Aside from this, the pleasant weather and refreshing beverages helped to calm our frustrations and when we weren’t being barged by our fellow diners, the views of the fountains were fantastic, as was the food.
At first we were a little dubious of the Pan Asian menu, taking inspiration from Japan, Thailand and Indonesia and served (of course) sharing style. The traditional mix of sushi, ceviche and miso cod are all present and correct, though we were looking for something that deviated from the standard fare. We found it in the Japanese Tuna Pizza of grilled tortilla, yellowfin tuna sashimi, tomato, truffle oil and wasabi aioli.
Call if fusion or straight up gimmickry but we were yet to try one of the infamous sushi pizzas that have taken Instagram by storm these past few months. Having been disappointed by the rice heavy and overly stodgy nature of sushi burgers and sushi burritos, we weren’t entirely sure what to expect. The sushi pizza both surprised and delighted in its amalgamation of flatbread and Japanese sashimi that we expected to be texturally bizarre but in reality worked admirably. In fact, we found the pizza to be more moorish than our chosen salted edamame and would go so far as to hail it our favourite dish of the evening.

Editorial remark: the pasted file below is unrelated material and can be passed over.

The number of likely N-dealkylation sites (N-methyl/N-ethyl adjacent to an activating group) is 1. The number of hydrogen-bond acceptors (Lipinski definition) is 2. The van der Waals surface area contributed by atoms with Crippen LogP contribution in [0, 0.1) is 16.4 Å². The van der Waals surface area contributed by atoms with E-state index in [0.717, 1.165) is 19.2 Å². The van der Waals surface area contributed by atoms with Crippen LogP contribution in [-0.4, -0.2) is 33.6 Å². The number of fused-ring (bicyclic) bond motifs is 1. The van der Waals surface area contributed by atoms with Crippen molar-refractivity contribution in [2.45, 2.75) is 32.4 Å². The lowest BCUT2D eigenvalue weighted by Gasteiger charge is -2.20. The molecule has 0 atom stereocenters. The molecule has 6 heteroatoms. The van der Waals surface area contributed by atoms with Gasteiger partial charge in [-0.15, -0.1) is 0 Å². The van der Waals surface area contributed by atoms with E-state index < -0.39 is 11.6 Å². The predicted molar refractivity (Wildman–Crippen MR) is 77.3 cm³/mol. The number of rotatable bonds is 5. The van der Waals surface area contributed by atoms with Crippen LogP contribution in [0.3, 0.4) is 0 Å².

With such a high precedent having been set, we moved onto sushi. Selecting the Duck & Dragon and the Crunch Melt, upon the recommendation of our friendly server. The duck was our preference for its prominent flavour profile and large rolls that contained barbecued eel, avocado, cucumber, in addition to the duck confit. The Crunch Melt is based around a shrimp tempura and rolled with mozzarella cheese, asparagus, avocado and tempura crunch and being one of Karma’s signature dishes, we can certainly appreciate the appeal.